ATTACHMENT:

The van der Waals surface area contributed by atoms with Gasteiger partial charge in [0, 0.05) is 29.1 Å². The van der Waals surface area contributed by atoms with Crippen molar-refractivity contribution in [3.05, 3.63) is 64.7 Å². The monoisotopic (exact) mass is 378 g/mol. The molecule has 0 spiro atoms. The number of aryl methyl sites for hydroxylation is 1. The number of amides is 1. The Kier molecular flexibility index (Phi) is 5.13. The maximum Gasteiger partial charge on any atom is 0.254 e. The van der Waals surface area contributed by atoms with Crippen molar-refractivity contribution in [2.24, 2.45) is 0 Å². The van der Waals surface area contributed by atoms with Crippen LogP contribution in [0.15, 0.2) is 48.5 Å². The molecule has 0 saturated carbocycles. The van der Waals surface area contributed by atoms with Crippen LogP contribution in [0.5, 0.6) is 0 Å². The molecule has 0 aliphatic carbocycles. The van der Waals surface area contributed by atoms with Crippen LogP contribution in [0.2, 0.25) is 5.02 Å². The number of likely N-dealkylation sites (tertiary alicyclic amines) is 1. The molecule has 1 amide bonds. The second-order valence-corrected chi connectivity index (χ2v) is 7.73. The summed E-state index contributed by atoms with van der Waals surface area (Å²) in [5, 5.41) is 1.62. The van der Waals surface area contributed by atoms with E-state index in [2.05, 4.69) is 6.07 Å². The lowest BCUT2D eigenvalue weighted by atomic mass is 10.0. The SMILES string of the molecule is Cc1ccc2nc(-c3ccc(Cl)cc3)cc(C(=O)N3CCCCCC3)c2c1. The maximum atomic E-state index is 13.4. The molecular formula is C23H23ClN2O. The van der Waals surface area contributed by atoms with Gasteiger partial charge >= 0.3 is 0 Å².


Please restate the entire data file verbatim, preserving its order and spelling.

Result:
The van der Waals surface area contributed by atoms with Gasteiger partial charge in [0, 0.05) is 29.1 Å². The van der Waals surface area contributed by atoms with Crippen molar-refractivity contribution in [3.05, 3.63) is 64.7 Å². The monoisotopic (exact) mass is 378 g/mol. The molecule has 0 spiro atoms. The number of aryl methyl sites for hydroxylation is 1. The number of amides is 1. The Kier molecular flexibility index (Phi) is 5.13. The maximum Gasteiger partial charge on any atom is 0.254 e. The van der Waals surface area contributed by atoms with Crippen molar-refractivity contribution in [2.24, 2.45) is 0 Å². The van der Waals surface area contributed by atoms with Crippen LogP contribution in [0.15, 0.2) is 48.5 Å². The molecule has 0 saturated carbocycles. The van der Waals surface area contributed by atoms with Crippen LogP contribution in [0.5, 0.6) is 0 Å². The molecule has 0 aliphatic carbocycles. The van der Waals surface area contributed by atoms with Crippen LogP contribution in [0.2, 0.25) is 5.02 Å². The number of likely N-dealkylation sites (tertiary alicyclic amines) is 1. The molecule has 1 amide bonds. The second-order valence-corrected chi connectivity index (χ2v) is 7.73. The summed E-state index contributed by atoms with van der Waals surface area (Å²) in [5, 5.41) is 1.62. The van der Waals surface area contributed by atoms with E-state index in [2.05, 4.69) is 6.07 Å². The lowest BCUT2D eigenvalue weighted by atomic mass is 10.0. The SMILES string of the molecule is Cc1ccc2nc(-c3ccc(Cl)cc3)cc(C(=O)N3CCCCCC3)c2c1. The maximum atomic E-state index is 13.4. The molecular formula is C23H23ClN2O. The van der Waals surface area contributed by atoms with Gasteiger partial charge >= 0.3 is 0 Å².